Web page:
*We are longer accepting applications for this course*


Richard Traunmüller is a visiting professor of quantitative methods in the social and behavioural sciences the University of Mannheim and an assistant professor of empirical democracy research at Goethe University Frankfurt. He has previously held positions at the University of Konstanz, the University of Berne, and the University of Essex. Traunmüller has taught semester long courses on data visualisation at these universities and has been invited to teach statistical visualisation at the European University Institute (EUI) in Florence, the German Institute of Global and Area Studies (GIGA) as well as the Essex Summer School in Social Science Data Analysis. His work has been published in British Journal of Political Science, Comparative Political Studies, European Journal of Political Research, Political Analysis, and Sociological Methods & Research, amongst others.

Course Content
Data visualisation is one of the most powerful tools to explore, understand and communicate patterns in quantitative information. At the same time, good data visualisation is a surprisingly difficult task and demands three quite different skills: substantive knowledge, statistical skill, and artistic sense. The course is intended to introduce participants to a) key principles of graphical perception and analytic design, b) useful visualisation techniques for the exploration and presentation of univariate, multivariate, time series and geographic data and c) new developments of data visualisation for the social sciences, such as interactive data visualization, visual inference, and visualising statistical models.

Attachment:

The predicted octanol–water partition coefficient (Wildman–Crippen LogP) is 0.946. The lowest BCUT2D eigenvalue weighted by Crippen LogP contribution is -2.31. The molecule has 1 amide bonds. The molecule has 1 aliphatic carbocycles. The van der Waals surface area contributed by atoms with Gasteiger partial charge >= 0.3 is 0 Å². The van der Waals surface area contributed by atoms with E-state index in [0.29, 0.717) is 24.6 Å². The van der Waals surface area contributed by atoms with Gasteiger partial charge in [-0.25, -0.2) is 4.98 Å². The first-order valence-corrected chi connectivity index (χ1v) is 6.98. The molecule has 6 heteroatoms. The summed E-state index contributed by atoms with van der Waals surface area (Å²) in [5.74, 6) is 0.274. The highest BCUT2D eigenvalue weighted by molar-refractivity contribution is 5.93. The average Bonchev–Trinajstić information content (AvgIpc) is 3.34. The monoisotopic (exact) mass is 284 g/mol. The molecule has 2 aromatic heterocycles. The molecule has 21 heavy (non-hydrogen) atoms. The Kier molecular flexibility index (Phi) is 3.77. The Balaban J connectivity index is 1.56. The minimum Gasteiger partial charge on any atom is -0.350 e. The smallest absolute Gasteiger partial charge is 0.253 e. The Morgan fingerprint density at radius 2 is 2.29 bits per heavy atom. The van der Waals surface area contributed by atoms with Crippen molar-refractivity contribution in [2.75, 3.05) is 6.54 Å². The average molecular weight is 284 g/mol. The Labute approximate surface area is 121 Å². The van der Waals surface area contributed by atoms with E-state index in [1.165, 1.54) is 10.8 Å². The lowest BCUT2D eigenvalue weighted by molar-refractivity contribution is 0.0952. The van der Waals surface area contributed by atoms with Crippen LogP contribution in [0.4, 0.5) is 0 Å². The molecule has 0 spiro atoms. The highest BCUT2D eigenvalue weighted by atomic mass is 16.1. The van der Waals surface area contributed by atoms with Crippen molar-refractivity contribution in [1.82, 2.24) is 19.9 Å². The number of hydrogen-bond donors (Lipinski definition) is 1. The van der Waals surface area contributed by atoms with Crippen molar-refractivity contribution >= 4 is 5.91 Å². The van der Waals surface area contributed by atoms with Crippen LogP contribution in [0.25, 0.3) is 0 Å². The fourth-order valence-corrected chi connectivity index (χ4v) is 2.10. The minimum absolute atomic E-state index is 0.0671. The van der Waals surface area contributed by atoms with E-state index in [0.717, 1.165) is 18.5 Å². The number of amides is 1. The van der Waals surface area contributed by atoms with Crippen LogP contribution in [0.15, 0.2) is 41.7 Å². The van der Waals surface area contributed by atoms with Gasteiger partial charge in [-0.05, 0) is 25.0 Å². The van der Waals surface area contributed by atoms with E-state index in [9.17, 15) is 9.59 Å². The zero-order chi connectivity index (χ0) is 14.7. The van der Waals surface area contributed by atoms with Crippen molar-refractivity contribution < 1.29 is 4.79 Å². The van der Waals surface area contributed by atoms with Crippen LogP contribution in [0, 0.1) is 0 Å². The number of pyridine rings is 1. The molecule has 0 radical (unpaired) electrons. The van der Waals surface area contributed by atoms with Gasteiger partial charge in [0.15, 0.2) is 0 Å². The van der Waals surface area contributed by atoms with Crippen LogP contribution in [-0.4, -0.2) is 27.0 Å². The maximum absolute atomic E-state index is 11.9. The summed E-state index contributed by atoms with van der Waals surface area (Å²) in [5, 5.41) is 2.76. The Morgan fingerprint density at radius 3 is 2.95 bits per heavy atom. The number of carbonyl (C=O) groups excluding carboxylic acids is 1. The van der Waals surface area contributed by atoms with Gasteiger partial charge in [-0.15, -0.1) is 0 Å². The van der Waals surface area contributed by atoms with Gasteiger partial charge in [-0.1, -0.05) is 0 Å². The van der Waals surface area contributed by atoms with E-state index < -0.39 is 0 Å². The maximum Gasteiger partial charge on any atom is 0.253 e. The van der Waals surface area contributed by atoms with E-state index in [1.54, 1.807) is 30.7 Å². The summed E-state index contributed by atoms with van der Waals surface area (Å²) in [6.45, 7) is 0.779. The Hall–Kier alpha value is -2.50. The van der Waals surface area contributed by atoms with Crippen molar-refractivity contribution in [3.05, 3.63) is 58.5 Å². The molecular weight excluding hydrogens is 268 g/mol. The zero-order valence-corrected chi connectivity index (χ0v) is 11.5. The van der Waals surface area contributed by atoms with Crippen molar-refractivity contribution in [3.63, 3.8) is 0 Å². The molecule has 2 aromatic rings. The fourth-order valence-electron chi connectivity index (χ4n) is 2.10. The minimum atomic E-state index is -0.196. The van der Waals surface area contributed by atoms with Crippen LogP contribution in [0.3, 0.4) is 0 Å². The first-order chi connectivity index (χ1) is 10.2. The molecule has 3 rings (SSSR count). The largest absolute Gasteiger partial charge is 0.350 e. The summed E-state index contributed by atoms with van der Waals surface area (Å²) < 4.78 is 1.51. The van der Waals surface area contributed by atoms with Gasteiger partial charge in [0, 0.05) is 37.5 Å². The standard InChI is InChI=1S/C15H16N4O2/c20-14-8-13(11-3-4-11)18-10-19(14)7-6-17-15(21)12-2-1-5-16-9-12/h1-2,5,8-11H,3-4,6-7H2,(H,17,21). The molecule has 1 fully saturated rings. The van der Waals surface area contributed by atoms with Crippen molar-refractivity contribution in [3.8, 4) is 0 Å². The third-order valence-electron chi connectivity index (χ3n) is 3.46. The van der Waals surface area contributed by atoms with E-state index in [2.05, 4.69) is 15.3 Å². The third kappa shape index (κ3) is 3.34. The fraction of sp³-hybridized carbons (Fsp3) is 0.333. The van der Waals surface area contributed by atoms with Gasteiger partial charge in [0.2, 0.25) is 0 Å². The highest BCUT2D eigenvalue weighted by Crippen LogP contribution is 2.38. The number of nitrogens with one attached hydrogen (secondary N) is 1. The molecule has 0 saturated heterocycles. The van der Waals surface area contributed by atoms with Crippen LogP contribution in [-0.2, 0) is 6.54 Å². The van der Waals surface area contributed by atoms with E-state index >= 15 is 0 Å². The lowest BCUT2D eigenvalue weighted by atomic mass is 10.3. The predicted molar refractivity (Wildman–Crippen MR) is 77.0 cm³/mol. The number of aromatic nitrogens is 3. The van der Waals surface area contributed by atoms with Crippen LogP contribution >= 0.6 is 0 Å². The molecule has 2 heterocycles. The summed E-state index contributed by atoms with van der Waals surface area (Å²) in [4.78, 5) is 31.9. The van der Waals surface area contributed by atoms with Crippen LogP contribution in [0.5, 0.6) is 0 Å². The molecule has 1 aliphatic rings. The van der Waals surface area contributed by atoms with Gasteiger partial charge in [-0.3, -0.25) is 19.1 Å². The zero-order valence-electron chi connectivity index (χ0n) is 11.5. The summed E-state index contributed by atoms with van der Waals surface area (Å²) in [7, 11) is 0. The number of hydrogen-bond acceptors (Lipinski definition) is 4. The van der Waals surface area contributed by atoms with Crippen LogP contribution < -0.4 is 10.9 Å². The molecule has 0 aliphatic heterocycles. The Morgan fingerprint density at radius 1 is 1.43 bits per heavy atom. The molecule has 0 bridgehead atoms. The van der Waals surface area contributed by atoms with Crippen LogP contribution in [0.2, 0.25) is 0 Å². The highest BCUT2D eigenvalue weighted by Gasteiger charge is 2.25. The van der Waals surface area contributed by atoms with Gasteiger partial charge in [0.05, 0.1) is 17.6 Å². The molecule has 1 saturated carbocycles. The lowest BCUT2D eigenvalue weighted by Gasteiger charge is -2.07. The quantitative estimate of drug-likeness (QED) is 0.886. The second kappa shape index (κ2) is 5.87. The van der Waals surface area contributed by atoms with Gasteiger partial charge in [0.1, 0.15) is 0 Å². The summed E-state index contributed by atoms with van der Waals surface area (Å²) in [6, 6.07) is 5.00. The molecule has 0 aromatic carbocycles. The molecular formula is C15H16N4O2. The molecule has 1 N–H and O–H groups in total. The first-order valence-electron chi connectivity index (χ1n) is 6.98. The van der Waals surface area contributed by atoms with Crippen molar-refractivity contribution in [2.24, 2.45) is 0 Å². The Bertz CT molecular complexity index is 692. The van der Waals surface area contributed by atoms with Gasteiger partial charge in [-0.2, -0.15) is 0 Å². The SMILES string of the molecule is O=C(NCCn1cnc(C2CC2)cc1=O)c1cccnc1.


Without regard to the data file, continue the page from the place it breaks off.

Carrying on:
Course Objectives
This course is highly applied in nature and emphasizes the practical aspects of data visualisation in the social sciences. Students will learn how to evaluate data visualizations based on principles of analytic design, how to construct compelling visualisations using the free statistics software R, and how to explore and present their data and models with visual methods. In short, students will get hands-on experience producing modern visualisations for their practical problems. This will be especially helpful to those students with own datasets related to their research.

Course prerequisites are a basic understanding of statistics and bivariate linear regression. Some experience in the use of a statistical software package would help but no prior exposure to R is required. I will provide detailed code examples and spend much time in the lab to get students up to pace.

Core Reading
Few, Stephen (2009). Now you see it: Simple Visualization Techniques for Quantitative Analysis. Analytics Press.
Tufte, Edward (2001). The Visual Display of Quantitative Information. (Second Edition). Graphics Press.
Murrell, Paul (2011). R Graphics. (Second Edition). Chapman & Hall/CRC.
Unwin, Anthony (2015). Graphical Data Analysis with R. CRC Press.

Background knowledge required
OLS = e
Maximum Likelihood = e

e = elementary, m = moderate, s = strong

Part I: Foundations and Principles of Data Visualisation

Day 1: Intro
Statistical Graphs vs. InfoVis
A Brief History of Visualisation
Graphs vs. Tables
Basic Graphs & Basic R

Day 2: Data Visualisation as a Methodology
Exploration vs. Presentation
Comparison, Comparison
Component Graph Design in R

Day 3: Graphical Perception
Attributes of Preattentive Processing
Gestalt Principles of Visual Perception
General Graph Design

Part II: Tools and Methods of Data Visualisation

Day 4: Visualisation of Bivariate and Time Series Data
Enhancing Scatterplots
Overplotting Reduction
loess: Scatterplot Smoothers
Slope Graphs

Day 5: Visualisation of Multivariate Data
Small Multiples
Mosaic Plots
Parallel Coordinate Plots

Day 6: Visualisation of Geographical Data
Map Variations (Choropleth, Dot, Flow)
Linked Micro Maps

Part III: New Developments and Extensions of Data Visualization

Day 7: Interactive Data Visualisation
Selection and Identification
Zooming and Filtering
Highlighting and Linking

Day 8: Visual Inference
Is what we see really “there”?
Simulation Inference
The Line-up Protocol

Day 9: Visualisation of Statistical Models
Graphs instead of Regression Tables
Visualising Quantities of Interest
Visualising Inferential Uncertainty
Visual Diagnostics & Model Checking

Day 10: Student Visualisation Projects